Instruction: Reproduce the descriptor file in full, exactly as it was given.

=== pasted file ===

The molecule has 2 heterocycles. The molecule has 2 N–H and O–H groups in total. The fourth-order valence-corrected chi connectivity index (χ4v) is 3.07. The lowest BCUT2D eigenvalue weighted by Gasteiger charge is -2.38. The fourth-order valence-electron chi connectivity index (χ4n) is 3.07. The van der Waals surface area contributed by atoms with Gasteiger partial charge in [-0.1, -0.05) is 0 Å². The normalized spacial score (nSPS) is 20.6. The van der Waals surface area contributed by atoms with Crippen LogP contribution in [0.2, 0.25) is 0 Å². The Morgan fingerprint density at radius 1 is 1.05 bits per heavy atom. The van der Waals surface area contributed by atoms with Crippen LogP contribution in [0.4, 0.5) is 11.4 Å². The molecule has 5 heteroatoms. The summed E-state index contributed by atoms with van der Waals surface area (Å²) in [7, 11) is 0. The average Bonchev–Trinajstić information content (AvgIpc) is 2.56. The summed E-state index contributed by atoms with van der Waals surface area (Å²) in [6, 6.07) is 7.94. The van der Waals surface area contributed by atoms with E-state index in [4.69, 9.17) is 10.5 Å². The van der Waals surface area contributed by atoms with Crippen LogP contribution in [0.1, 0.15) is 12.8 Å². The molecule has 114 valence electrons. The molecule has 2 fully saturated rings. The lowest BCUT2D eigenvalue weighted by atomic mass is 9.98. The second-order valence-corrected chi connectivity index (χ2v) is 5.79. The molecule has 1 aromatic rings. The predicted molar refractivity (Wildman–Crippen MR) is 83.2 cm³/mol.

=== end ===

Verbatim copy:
The molecule has 2 heterocycles. The molecule has 2 N–H and O–H groups in total. The fourth-order valence-corrected chi connectivity index (χ4v) is 3.07. The lowest BCUT2D eigenvalue weighted by Gasteiger charge is -2.38. The fourth-order valence-electron chi connectivity index (χ4n) is 3.07. The van der Waals surface area contributed by atoms with Gasteiger partial charge in [-0.1, -0.05) is 0 Å². The normalized spacial score (nSPS) is 20.6. The van der Waals surface area contributed by atoms with Crippen LogP contribution in [0.2, 0.25) is 0 Å². The Morgan fingerprint density at radius 1 is 1.05 bits per heavy atom. The van der Waals surface area contributed by atoms with Crippen LogP contribution in [0.4, 0.5) is 11.4 Å². The molecule has 5 heteroatoms. The summed E-state index contributed by atoms with van der Waals surface area (Å²) in [7, 11) is 0. The average Bonchev–Trinajstić information content (AvgIpc) is 2.56. The summed E-state index contributed by atoms with van der Waals surface area (Å²) in [6, 6.07) is 7.94. The van der Waals surface area contributed by atoms with E-state index in [4.69, 9.17) is 10.5 Å². The van der Waals surface area contributed by atoms with Crippen LogP contribution in [0.1, 0.15) is 12.8 Å². The molecule has 114 valence electrons. The molecule has 2 fully saturated rings. The lowest BCUT2D eigenvalue weighted by atomic mass is 9.98. The second-order valence-corrected chi connectivity index (χ2v) is 5.79. The molecule has 1 aromatic rings. The predicted molar refractivity (Wildman–Crippen MR) is 83.2 cm³/mol.